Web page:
Arkansas to Get 30 More Family Medicine Resident Physicians

By David Robinson

The University of Arkansas for Medical Sciences (UAMS) has received a $4.56 million federal grant to add the 30 family medicine resident positions phased in at six a year, beginning in 2011.

The new residency slots are a result of the Patient Protection and Affordable Care Act signed into law in March and will help Arkansas meet the demand for family medicine physicians. Nationwide, 500 additional residency positions were funded.

There currently are 136 family medicine residents at six AHECS throughout the state. To become a family medicine physician, medical school graduates must complete three more years of training as residents, treating patients while under the direction of an attending physician.

The federal government funds these positions and sets the number of slots. Medical schools across the country have been increasing student enrollment over the last several years to help address the nationwide shortage of health care workers. However, the number of residency slots has not increased, meaning these additional students have nowhere to serve their residencies.

These new grant-funded residency positions at the AHECs are a welcome addition, said Mark Mengel, M.D., M.P.H., vice chancellor for Regional Programs and executive director of the AHEC Program

The additional residency positions will be at AHEC Northeast in Jonesboro, AHEC Northwest in Fayetteville, AHEC Pine Bluff and AHEC-South Arkansas in El Dorado. Funding was approved by the Health Resources and Services Administration in the federal Department of Health and Human Services.

“There’s already a huge demand for primary care providers like family medicine doctors, and that demand is only going to grow,” Mengel said.

He noted that the Patient Protection and Affordable Care Act requires that everyone have health insurance by 2014. The law is expected to cover more than 400,000 more people in Arkansas who otherwise wouldn’t have insurance. Also, the population in Arkansas is expected to grow by 17 percent over the next 10 years. The number of people over age 65 in Arkansas will grow by 42 percent over the same period, and the number of people with chronic illnesses, such as heart disease, diabetes, osteoporosis and cancer, is expected to increase 42 percent over the next 15 years.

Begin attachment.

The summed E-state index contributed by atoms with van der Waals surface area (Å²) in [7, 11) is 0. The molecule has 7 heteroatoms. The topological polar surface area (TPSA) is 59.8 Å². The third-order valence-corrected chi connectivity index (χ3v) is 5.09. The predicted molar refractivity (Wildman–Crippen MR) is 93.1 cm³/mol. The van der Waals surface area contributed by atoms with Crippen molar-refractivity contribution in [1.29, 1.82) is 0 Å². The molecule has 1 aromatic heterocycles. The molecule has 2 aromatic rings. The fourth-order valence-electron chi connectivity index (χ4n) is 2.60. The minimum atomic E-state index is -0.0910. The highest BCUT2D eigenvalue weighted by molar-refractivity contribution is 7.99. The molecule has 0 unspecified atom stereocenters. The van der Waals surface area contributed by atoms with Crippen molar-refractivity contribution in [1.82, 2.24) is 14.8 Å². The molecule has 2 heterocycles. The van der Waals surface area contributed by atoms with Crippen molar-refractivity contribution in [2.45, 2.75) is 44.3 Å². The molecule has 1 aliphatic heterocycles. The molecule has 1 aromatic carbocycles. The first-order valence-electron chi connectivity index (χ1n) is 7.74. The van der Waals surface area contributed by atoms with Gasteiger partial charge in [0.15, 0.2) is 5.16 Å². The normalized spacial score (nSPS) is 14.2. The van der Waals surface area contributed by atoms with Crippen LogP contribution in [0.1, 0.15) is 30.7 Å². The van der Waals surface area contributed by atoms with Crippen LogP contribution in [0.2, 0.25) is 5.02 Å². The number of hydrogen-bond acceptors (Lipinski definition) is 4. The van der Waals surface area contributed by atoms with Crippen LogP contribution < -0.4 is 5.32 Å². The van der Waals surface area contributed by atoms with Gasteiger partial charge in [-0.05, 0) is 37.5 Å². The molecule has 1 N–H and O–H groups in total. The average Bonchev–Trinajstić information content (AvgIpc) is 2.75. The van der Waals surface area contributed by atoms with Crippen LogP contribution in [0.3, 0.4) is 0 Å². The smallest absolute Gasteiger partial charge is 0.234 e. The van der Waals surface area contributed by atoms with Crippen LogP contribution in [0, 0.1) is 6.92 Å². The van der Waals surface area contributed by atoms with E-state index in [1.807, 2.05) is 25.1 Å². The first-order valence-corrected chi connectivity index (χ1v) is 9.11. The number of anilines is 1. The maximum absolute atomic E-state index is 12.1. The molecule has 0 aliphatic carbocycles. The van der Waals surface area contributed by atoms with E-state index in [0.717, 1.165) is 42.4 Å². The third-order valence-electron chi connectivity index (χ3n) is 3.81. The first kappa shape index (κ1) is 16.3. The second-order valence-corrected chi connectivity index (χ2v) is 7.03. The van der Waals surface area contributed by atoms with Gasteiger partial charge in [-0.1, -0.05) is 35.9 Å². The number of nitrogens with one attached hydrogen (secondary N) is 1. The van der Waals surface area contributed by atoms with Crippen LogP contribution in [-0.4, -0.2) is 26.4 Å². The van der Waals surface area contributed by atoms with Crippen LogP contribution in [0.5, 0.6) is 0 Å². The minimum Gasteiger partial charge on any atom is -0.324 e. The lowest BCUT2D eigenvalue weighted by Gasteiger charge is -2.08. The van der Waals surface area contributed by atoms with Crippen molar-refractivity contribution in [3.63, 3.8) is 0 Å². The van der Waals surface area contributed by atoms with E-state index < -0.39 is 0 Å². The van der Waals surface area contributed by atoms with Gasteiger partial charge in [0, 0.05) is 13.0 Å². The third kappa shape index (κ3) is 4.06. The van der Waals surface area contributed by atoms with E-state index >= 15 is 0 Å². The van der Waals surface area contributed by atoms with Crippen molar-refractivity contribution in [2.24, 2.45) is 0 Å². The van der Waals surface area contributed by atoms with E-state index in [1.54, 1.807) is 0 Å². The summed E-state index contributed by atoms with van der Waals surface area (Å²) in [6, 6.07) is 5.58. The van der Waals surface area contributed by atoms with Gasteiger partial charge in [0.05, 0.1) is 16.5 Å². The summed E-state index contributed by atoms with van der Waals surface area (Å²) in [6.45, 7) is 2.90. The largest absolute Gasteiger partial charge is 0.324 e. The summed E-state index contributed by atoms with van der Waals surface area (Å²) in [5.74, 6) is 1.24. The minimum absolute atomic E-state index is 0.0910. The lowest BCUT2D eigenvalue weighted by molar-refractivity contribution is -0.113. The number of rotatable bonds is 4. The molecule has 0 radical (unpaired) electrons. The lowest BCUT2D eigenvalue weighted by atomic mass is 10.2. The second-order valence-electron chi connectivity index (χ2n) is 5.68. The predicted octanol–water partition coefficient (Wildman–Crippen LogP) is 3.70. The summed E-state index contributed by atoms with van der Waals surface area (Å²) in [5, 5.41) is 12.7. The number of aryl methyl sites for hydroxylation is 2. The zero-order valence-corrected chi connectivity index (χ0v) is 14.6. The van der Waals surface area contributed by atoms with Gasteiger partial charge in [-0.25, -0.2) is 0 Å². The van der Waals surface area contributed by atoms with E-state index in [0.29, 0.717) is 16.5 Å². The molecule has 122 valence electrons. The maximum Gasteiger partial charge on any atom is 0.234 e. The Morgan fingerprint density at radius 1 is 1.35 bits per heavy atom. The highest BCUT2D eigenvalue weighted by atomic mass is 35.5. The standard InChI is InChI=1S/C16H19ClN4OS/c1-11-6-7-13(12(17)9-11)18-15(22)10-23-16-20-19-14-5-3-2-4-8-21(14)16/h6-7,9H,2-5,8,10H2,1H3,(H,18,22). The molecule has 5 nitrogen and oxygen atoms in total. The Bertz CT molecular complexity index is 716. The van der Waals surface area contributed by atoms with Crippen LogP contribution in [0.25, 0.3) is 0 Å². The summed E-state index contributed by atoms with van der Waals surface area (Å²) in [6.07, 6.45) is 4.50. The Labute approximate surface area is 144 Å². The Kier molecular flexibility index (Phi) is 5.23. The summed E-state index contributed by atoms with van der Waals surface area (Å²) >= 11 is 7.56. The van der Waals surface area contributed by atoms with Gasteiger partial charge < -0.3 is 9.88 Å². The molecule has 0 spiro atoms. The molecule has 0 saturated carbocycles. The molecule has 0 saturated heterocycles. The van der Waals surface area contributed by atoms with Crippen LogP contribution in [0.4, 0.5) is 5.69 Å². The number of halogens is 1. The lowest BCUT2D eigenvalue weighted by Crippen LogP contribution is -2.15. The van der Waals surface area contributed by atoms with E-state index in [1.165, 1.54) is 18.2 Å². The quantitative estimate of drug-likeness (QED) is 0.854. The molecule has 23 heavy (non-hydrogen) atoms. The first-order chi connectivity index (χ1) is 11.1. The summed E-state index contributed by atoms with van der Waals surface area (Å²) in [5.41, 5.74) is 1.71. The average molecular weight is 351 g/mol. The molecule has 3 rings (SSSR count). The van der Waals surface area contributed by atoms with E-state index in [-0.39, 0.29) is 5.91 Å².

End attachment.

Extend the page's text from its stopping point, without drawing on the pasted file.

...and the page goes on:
Mengel said Arkansas will need to roughly double its current 1,150 primary care physicians to meet projected demand over the next 15 years. Arkansas has 650 AHEC-trained family physicians practicing in 122 Arkansas communities, including 67 of the state’s 75 counties.

“I think people recognize the need in Arkansas,” Mengel said. “UAMS has taken steps to add medical school students, but we have a limited number of residency slots. This funding is critical because residency training is very expensive.”

AHEC Pine Bluff received $1.52 million for two new residents each year for a total of 10 additional residents at the end of five years. The AHEC currently has 28 residents.

AHEC Northeast in Jonesboro received $1.52 million for two new residents each year for a total of 10 additional residents in five years. The AHEC currently has 20 residents.

AHEC Northwest in Fayetteville received $760,000, which will enable it to add one resident each year for a total of five additional residents in five years. The AHEC currently has 27 residents.

AHEC South Arkansas in El Dorado received $760,000, which will enable it to add one resident each year for a total of five additional residents in five years. The AHEC currently has 15 residents.

UAMS is the state’s only comprehensive academic health center, with colleges of Medicine, Nursing, Pharmacy, Health Related Professions and Public Health; a graduate school; a 540,000-square-foot hospital; a statewide network of regional centers; and six institutes: the Winthrop P. Rockefeller Cancer Institute, the Jackson T. Stephens Spine & Neurosciences Institute, the Myeloma Institute for Research and Therapy, the Harvey & Bernice Jones Eye Institute, the Psychiatric Research Institute and the Donald W. Reynolds Institute on Aging. It is the state’s only Level 1 trauma center. UAMS has 2,836 students and 761 medical residents. It is the state’s largest public employer with more than 10,000 employees, including nearly 1,150 physicians who provide medical care to patients at UAMS, Arkansas Children’s Hospital, the VA Medical Center and UAMS’ Area Health Education Centers throughout the state. Visit or